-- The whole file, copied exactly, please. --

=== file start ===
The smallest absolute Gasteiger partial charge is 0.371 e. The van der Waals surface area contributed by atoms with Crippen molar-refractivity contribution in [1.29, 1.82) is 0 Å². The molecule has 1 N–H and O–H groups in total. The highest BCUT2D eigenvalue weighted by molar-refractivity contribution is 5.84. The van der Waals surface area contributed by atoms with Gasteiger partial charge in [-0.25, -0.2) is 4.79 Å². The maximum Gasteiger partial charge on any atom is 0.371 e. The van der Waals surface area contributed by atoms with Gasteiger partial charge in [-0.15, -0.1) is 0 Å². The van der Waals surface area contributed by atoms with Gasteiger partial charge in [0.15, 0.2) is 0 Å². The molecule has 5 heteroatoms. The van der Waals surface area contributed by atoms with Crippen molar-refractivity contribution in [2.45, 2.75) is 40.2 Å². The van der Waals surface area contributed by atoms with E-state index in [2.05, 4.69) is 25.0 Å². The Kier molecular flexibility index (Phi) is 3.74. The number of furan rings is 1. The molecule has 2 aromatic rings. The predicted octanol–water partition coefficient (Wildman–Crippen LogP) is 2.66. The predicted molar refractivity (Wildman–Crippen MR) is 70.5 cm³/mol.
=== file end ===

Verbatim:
The smallest absolute Gasteiger partial charge is 0.371 e. The van der Waals surface area contributed by atoms with Crippen molar-refractivity contribution in [1.29, 1.82) is 0 Å². The molecule has 1 N–H and O–H groups in total. The highest BCUT2D eigenvalue weighted by molar-refractivity contribution is 5.84. The van der Waals surface area contributed by atoms with Gasteiger partial charge in [-0.25, -0.2) is 4.79 Å². The maximum Gasteiger partial charge on any atom is 0.371 e. The van der Waals surface area contributed by atoms with Gasteiger partial charge in [-0.15, -0.1) is 0 Å². The van der Waals surface area contributed by atoms with Gasteiger partial charge in [0.15, 0.2) is 0 Å². The molecule has 5 heteroatoms. The van der Waals surface area contributed by atoms with Crippen molar-refractivity contribution in [2.45, 2.75) is 40.2 Å². The van der Waals surface area contributed by atoms with E-state index in [2.05, 4.69) is 25.0 Å². The Kier molecular flexibility index (Phi) is 3.74. The number of furan rings is 1. The molecule has 2 aromatic rings. The predicted octanol–water partition coefficient (Wildman–Crippen LogP) is 2.66. The predicted molar refractivity (Wildman–Crippen MR) is 70.5 cm³/mol.